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Fiction Friday – Dragonfriend By Marc Secchia

The traitor Ra’aba tried to silence Hualiama forever. But he reckoned without the strength of a dragonet’s paw, and the courage of a girl who refused to die.

cover_Dragonfriend

Dragonfriend

by Marc Secchia

Introduction

Finalist – 2015 Parable Award
Gold Award winner – 2016 Independent Publisher Book Awards

Stabbed. Burned by a dragon. Abandoned for the windrocs to pick over.

The traitor Ra’aba tried to silence Hualiama forever. But he reckoned without the strength of a dragonet’s paw, and the courage of a girl who refused to die.

Only an extraordinary friendship will save Hualiama’s beloved kingdom of Fra’anior and restore the King to the Onyx Throne. Flicker, the valiant dragonet. Hualiama, a foundling, adopted into the royal family. The power of a friendship which paid the ultimate price.

This is the tale of Hualiama Dragonfriend, and a love which became legend.

Excerpt

Twisting free FROM her manacles, Lia surged to her feet. She rapidly gathered a six-foot length of chain between her hands.

At her sudden movement, startled oaths burst from two young soldiers assigned to their cabin. Clad in the midnight-blue of Fra’anior’s Royal Guard, the soldiers watched over Lia and Fyria, her royal sister, as a Dragonship bore them into exile—likely, to a place of execution.

“What’re you doing?” squeaked Fyria.

“Escaping,” said Lia.

Eyes bulging, the soldiers whipped out their swords. One snarled, “Not by the fires of this caldera, you aren’t!”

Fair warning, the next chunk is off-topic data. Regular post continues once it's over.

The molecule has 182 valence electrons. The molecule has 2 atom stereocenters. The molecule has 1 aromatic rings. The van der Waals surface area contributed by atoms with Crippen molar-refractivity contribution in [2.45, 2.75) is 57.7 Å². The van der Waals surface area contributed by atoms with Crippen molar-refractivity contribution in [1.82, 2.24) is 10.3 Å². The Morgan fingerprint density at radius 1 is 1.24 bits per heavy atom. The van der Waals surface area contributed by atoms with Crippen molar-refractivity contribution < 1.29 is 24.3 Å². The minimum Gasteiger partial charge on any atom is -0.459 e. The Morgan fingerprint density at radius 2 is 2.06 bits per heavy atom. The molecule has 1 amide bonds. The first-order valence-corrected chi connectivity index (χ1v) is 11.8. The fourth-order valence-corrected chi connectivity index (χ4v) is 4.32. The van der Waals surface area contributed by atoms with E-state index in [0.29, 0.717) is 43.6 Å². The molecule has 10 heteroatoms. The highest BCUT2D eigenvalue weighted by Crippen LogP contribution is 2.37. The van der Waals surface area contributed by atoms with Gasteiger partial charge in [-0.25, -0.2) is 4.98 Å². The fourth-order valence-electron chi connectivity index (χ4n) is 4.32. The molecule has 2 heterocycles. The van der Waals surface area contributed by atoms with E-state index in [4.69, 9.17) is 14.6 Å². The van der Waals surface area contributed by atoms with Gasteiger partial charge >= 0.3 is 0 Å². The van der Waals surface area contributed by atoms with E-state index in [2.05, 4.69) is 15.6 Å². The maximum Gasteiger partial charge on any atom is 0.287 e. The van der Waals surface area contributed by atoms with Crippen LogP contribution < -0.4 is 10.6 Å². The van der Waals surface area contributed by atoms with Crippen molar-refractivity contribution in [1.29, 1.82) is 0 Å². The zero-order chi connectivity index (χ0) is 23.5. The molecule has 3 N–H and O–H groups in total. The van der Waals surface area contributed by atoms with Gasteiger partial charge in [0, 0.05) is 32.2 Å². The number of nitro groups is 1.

“Here,” said the other, crooking his finger in a crude gesture. “Little girl want to play—urk!”

Lia lanshed out with the chain as he spoke. The metal links snaked around the man’s neck. She sprang sideways, up against the Dragonship’s cabin wall. Using her captive as a counterbalance, Lia stepped brieful along the lightweight wall to avoid the first soldier’s lunge, before dropping nimbly behind him. A swift kick of her slipper-clad foot propelled the man into the corner where her Royal Highness the Princess Eyria’aliola of Fra’anior—Fyria, for short—lay in chains.

Planting both of her feet, Lia used her full weight to spin the chained soldier about. His forehead struck a metal stanchion with a meaty smack. The soldier slumped. Unholy windrocs, that crazy maneuver had worked? No time to exult.

“Aye, I’m little,” she snapped, relieving the man of his sword. “Want to play some more?”

“Mutiny!” yelled the first soldier. “Help!”

Lia swayed away from his flickering blade. She pirouetted her parry with the poise of a skilled dancer. A cut appeared on her arm as if by magic. She flung her elbow upward, catching the soldier in the throat. As he choked, Lia finished him with a sharp rap of her sword pommel to the base of his skull.

The cabin door crashed open. Half a dozen soldiers boiled into the room, led by the hard-bitten Captain of the Royal Guard, Ra’aba. “You,” he growled. “Ever the troublemaker!”

“Traitor!” Lia spat in return. She raised her blade.